National Institutes of Health, National Heart, Lung, and Blood Institute ARDS Network

Network Participants: Cleveland Clinic Foundation, Herbert P. Wiedemann, M.D.,* Alejandro C. Arroliga, M.D., Charles J. Fisher, Jr., M.D., John J Komara, Jr., B.A., R.R.T., Patricia Periz-Trepichio, B S., R.R.T.; Denver Health Medical Center, Polly E. Parsons, M.D., Denver VA Medical Center, Carolyn Welsh, M.D.; Duke University Medical Center, William J. Fulkerson, Jr., M.D.,* Neil MacIntyre, M.D., Lee Mallatratt, R.N., Mark Sebastian, M.D., John Davies, R.R.T., Elizabeth Van Dyne, R.N., Joseph Govert, M.D.; Johns Hopkins Bayview Medical Center, Jonathan Sevransky, M.D., Stacey Murray, R.R.T.; Johns Hopkins Hospital, Roy G. Brower, M.D., David Thompson, M.S., R.N., Henry E. Fessler, M.D.; LDS Hospital, Alan H. Morris, M.D.,* Terry Clemmer, M.D., Robin Davis, R.R.T., James Orme, Jr., M.D., Lindell Weaver, M.D., Colin Grissom, M.D., Frank Thomas, M.D., Martin Gleich, M.D. (posthumous); McKay-Dee Hospital, Charles Lawton, M.D., Janice D’Hulst, R.R.T.; MetroHealth Medical Center of Cleveland, Joel R. Peerless, M.D., Carolyn Smith, R.N.; San Francisco General Hospital Medical Center, Richard Kallet, M.S., R.R.T., John M. Luce, M.D.; Thomas Jefferson University Hospital, Jonathan Gottlieb, M.D., Pauline Park, M.D., Aimee Girod, R.N., B[center dot]S.N., Lisa Yannarell, R.N., B[center dot]S.N.; University of California, San Francisco, Michael A. Matthay, M.D.,* Mark D. Eisner, M.D., M.P[center dot]H., Brian Daniel, R.C[center dot]P., R.R.T.; University of Colorado Health Sciences Center, Edward Abraham, M.D.,* Fran Piedalue, R.R.T., Rebecca Jagusch, R.N., Paul Miller, M.D., Robert McIntyre, M.D., Kelley E. Greene, M.D.; University of Maryland, Henry J. Silverman, M.D.,* Carl Shanholtz, M.D., Wanda Corral, B[center dot]S.N., R.N., University of Michigan, Galen B. Toews, M.D.,* Deborah Arnoldi, M.H[center dot]S.A., Robert H. Bartlett, M.D., Ron Dechert, R.R.T., Charles Watts, M.D.; University of Pennsylvania, Paul N. Lanken, M.D.,* Harry Anderson, III, M.D., Barbara Finkel, M.S[center dot]N., R.N., C. William Hanson, III, M.D.; University of Utah Hospital, Richard Barton, M.D., Mary Mone, R.N.; University of Washington/Harborview Medical Center, Leonard D. Hudson, M.D.,* Greg Carter, R.R.T., Claudette Lee Cooper, R.N., Annemieke Hiemstra, R.N., Ronald V. Maier, M.D., Kenneth P. Steinberg, M.D.; Utah Valley Regional Medical Center, Tracy Hill, M.D., Phil Thaut, R.R.T.; Vanderbilt University, Arthur P. Wheeler, M.D.,* Gordon Bernard, M.D.,* Brian Christman, M.D., Susan Bozeman, R.N., Linda Collins, Teresa Swope, R.N., Lorraine B. Ware, M.D.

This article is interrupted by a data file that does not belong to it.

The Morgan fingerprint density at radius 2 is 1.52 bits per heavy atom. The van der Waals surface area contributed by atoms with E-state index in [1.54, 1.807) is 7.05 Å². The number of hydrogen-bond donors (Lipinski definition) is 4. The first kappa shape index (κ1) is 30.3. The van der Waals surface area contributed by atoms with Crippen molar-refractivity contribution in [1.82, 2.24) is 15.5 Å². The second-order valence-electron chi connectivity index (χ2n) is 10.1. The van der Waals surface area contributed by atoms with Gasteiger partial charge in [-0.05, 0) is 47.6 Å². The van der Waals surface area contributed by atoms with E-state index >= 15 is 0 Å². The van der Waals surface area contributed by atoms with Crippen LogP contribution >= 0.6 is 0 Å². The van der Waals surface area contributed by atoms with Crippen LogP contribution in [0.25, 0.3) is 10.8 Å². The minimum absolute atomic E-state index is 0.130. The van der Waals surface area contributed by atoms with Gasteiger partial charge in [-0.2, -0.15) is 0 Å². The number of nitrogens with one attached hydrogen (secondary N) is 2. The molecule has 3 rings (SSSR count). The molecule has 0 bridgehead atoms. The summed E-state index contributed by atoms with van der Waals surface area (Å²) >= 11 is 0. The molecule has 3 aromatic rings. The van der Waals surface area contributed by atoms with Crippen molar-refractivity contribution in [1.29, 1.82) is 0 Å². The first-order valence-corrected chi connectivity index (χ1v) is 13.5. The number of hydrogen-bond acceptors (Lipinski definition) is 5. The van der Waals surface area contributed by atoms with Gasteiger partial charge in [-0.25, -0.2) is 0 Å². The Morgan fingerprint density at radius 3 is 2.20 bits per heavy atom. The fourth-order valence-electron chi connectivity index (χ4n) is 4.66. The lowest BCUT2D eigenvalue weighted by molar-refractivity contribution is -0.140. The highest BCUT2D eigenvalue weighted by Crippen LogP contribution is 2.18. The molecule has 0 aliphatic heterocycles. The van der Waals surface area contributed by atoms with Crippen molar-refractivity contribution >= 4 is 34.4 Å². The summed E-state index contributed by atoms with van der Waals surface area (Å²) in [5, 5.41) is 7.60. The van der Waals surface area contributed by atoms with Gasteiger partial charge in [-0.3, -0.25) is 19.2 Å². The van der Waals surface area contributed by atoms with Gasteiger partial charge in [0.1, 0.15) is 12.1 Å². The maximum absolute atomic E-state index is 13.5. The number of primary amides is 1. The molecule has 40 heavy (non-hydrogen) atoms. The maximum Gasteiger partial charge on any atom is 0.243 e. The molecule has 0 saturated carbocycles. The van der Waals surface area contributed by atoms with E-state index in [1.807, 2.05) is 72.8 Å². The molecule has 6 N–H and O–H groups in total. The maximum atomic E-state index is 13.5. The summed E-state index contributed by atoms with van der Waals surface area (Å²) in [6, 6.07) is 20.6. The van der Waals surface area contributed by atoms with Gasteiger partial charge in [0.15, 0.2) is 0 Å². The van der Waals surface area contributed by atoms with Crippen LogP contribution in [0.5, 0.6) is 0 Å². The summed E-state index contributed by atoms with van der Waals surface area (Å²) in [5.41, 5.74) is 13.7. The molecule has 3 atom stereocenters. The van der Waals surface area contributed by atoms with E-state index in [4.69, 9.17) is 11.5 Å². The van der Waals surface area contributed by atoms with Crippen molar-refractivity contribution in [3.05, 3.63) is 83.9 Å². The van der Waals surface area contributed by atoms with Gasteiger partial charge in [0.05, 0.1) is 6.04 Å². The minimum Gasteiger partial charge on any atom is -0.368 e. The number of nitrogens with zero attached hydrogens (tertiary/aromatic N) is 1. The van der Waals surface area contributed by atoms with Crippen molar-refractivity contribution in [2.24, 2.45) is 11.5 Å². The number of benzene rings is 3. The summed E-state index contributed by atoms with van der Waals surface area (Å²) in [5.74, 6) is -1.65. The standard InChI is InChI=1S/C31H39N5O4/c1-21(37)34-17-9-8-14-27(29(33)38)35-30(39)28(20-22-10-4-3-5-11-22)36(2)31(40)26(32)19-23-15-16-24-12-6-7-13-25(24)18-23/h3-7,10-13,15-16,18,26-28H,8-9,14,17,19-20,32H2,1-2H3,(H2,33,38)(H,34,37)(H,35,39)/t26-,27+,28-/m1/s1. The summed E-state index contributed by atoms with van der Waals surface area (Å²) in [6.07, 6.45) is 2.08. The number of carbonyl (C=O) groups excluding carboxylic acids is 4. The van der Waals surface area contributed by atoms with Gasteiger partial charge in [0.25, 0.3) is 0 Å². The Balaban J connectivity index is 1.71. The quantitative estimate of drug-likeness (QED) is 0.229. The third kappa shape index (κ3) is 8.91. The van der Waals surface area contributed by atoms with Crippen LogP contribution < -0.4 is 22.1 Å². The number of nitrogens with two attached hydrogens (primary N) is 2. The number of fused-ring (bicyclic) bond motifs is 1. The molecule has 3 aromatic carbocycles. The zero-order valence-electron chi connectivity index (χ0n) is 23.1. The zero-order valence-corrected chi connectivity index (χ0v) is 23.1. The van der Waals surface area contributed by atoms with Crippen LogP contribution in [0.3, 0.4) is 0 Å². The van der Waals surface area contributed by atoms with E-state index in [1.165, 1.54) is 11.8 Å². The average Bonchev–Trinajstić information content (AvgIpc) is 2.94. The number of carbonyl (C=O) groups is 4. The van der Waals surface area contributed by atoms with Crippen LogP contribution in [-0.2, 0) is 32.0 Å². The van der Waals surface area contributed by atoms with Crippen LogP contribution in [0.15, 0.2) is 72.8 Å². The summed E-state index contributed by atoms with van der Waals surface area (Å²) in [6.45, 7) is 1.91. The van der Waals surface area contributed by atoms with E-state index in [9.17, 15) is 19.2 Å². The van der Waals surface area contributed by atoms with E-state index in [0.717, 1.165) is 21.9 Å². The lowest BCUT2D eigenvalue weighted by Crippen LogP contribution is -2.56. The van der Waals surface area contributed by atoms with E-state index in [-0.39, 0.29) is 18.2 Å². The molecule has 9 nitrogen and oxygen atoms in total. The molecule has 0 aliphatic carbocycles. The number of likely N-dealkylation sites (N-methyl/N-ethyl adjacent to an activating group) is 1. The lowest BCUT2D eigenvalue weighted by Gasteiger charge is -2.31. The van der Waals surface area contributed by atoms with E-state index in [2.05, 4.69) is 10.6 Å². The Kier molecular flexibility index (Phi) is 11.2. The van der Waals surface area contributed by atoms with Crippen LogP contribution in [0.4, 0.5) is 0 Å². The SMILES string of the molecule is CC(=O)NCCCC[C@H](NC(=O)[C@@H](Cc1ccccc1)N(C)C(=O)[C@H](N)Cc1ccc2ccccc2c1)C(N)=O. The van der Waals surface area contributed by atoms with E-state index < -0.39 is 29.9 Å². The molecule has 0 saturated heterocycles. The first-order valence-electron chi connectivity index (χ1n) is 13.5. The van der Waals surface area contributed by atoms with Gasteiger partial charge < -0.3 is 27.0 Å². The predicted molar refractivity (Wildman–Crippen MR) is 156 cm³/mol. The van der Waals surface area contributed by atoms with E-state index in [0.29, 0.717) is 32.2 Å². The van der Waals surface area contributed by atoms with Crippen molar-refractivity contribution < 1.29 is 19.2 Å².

Clinical Coordinating Center: Massachusetts General Hospital, Harvard Medical School, David A. Schoenfeld, Ph.D.,* B. Taylor Thompson, M.D., Marek Ancukiewicz, Ph.D., Douglas Hayden, M.A., Francine Molay, M.S[center dot]W., Nancy Ringwood, B[center dot]S.N., R.N., Gail Wenzlow, M.S[center dot]W., M.P[center dot]H., Ali S. Kazeroonin, B[center dot]S.

NHLBI Staff: Dorothy B. Gail, Ph.D., Andrea Harabin, Ph.D.,* Pamela Lew, Myron Waclawiw, Ph.D.

*Steering Committee: Gordon R. Bernard, M.D., Chair; Principal Investigator from each center as indicated by an asterisk.

Data and Safety Monitoring Board: Roger G. Spragg, M.D., Chair, James Boyett, Ph.D., Jason Kelley, M.D., Kenneth Leeper, M.D., Marion Gray Secundy, Ph.D., Arthur Slutsky, M.D.

Protocol Review Committee: Joe G. N. Garcia, M.D., Chair, Scott S. Emerson, M.D., Ph.D., Susan K. Pingleton, M.D., Michael D. Shasby, M.D., William J. Sibbald, M.D.

Footnotes

The members of the NHLBI ARDS Clinical Trials Network are listed in the Appendix.

Contributor Information

Carolyn S. Calfee, Division of Pulmonary and Critical Care Medicine, Department of Medicine, University of California, San Francisco, 505 Parnassus Avenue, San Francisco, CA 94143-0111, USA, ude.fscu@eeflac.nylorac, Tel.: +1-415-4761079, Fax: +1-415-502-2126.

Mark D. Eisner, Divisions of Pulmonary and Critical Care Medicine and Occupational and Environmental Medicine, Department of Medicine, University of California, San Francisco, San Francisco, CA, USA.

Polly E. Parsons, Division of Pulmonary and Critical Care Medicine, Department of Medicine, Fletcher Allen Health Care, University of Vermont, Burlington, VT, USA.

B. Taylor Thompson, Pulmonary/Critical Care Unit, Department of Medicine, Massachusetts General Hospital, Boston, MA, USA.

Edward R. Conner, Jr, Division of Pulmonary and Critical Care Medicine, Department of Medicine, University of California, San Francisco, 505 Parnassus Avenue, San Francisco, CA 94143-0111, USA.

Michael A. Matthay, Cardiovascular Research Institute, Departments of Medicine and Anesthesia, University of California, San Francisco, CA, USA.

Lorraine B. Ware, Division of Allergy, Pulmonary and Critical Care Medicine, Department of Medicine, Vanderbilt University School of Medicine, Nashville, TN, USA.